In Praise Of Slow

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Marketers want everything (more sales, more brand awareness, more recall, more word of mouth and more) and they want it fast.

I hazard to guess that the initial run at Online Marketing back in the early nineties was strategic in one sense: "we can do it fast."

To this day, I think most Marketers embracing the Digital Marketing channel do it because they think it will be cheap and cheerful. Take a handful of keywords, link it to some web pages, buy some pay-per-click ads on your favourite search engine, and watch the sales ring up.

Marketers still see Email Marketing as a faster (and cheaper) solution to Direct Marketing.

I think Marketing has it all wrong.

Digital Marketing is about being slow.

Yes, you can make fast decisions, but optimal results take time.

This is a Blog posting in praise of slow.

You can’t quickly start a Blog and get results. It takes time to build your content, find you voice, develop a community and earn trust and respect.

You can’t just publish a Podcast and expect your cash register to start ringing.

You can’t join an online social network and derive any value from it unless you take the time to meet the right people, connect, share, build and grow.

Digital Marketing is not a one night stand (like more traditional advertising – "wham, bam, thank you ma’am").

Digital Marketing is a relationship (at its highest level).

When I last saw Chris Anderson (author of The Long Tail and editor of Wired Magazine) present, he said that over half of all traffic to is to the archive. The older the content, the longer it has been there, the more people who have linked to it, shared it, tagged it, etc… the more valuable it was.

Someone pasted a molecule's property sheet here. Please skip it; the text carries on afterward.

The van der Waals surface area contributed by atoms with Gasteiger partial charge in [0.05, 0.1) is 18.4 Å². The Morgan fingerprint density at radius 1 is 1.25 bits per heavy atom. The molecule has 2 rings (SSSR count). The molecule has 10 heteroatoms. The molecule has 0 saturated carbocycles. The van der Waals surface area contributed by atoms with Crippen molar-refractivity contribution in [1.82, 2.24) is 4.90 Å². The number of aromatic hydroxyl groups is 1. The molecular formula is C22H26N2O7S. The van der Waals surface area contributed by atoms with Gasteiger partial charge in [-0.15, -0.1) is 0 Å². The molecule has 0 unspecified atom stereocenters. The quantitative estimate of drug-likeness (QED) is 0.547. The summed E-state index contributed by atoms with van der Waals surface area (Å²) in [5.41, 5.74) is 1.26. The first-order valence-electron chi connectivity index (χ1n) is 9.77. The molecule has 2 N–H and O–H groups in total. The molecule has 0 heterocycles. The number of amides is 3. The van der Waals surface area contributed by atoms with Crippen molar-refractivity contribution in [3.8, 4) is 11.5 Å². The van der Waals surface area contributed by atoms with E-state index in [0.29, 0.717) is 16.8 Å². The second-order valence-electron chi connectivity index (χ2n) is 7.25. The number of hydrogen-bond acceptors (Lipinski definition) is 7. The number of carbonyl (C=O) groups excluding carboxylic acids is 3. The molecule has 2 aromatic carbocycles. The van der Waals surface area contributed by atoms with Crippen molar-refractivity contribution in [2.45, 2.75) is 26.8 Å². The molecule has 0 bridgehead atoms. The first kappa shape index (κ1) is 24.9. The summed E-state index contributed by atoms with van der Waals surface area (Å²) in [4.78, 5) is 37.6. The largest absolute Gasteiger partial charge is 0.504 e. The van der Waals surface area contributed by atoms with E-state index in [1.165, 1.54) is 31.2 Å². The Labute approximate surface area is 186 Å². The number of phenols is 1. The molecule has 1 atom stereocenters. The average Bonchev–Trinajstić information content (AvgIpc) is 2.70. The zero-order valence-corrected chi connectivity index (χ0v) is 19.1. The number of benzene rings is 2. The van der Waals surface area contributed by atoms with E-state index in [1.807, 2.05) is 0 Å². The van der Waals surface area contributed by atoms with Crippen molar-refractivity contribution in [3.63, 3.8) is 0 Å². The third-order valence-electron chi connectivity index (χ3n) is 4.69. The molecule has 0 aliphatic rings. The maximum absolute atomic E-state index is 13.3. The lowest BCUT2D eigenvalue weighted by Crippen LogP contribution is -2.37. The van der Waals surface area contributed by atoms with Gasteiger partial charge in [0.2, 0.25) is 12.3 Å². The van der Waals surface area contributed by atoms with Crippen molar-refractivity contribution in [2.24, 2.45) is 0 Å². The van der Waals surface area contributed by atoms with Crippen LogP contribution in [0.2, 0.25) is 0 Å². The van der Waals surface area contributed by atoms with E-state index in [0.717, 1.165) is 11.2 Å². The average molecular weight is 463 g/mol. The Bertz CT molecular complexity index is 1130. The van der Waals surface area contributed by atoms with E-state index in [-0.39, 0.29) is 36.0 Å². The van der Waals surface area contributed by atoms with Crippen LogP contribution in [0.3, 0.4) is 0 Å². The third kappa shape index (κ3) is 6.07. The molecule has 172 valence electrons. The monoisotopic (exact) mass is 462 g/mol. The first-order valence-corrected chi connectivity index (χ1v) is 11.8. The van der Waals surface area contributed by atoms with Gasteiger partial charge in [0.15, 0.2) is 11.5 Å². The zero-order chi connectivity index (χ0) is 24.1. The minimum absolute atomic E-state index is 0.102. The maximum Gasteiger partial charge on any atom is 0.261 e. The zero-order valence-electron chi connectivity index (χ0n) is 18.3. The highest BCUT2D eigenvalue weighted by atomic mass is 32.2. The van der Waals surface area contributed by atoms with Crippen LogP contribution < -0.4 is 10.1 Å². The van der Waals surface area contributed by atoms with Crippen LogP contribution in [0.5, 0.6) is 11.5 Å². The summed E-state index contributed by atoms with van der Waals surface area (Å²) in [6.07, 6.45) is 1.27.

This is a profound learning. One would think that online is all about how fast you can post the latest news with the most cutting-edge insight. Not the case. The longer it has been part of the machine, the more catalogue that is built, the more trust that is gained by people linking to the content, the more valuable and the more growth the brand is having.

Anderson and his team at Wired still rush to post the latest and greatest, but the true value of that content is derived slowly and over time.

Slow does not mean resting on your laurels and not engaging in these new channels. Slow simply means that long-term results take time. There are no shortcuts to success. If you’re starting a Blog and you pre-load posts with made-up questions, or semi-edited snippets of old press releases, you’re not adding value and you are not speeding up the process. In fact, you are probably slowing it down (in this case, slow is bad 😉 – it will take you even longer to correct course and build the right conversation.

So, as the weekend looms ahead, and we all downshift to regain our energy, think about how real Marketing campaigns soar. Think about the time, effort and speed by which great stuff happens… and maintains.

Think about how the concept of "slow" may very well be one of the best kept secrets of truly successful Digital Marketing programs.


  1. Excellent point.
    I think the argument should be made to businesses people that a quick rise can more easily result in a quick fall. Digital, social and new media can offer a solid based (if done well) over time in which to grow and build a quality relationship with prospects and clients.

  2. Sex and Social Media
    Related article from Six Pixels of Separation:
    – In praise of slow by Mitch Joel
    Other articles:
    – There is no “campaign” in social media by Paul Dunay
    – Twelve ways to sell social media to your boss by Chris Brogan

  3. Thanks Mitch. I have been in bioscience for a long time and one thing I have noticed is that science progresses slowly, and my customers are very conservative in adopting new technologies. I market and sell advanced technologies for biomedical research in emerging markets, and as a result also have to educate my customers on what is out there. Trust over the long haul is essential, because the data doesn’t lie (even if some people do) and if the new technology does not work then trust will be severely damaged.
    I have watched with great dismay how big companies buy small innovative bioscience technology companies in order to bolster next quarter’s results and somehow the customer gets lost. The common notion that somehow a quick rise in the market can benefit the bioscience community (and the larger community as well) speaks to the need for some patience. Focus, patience and service – this seems to be the path forward in both bioscience and marketing.

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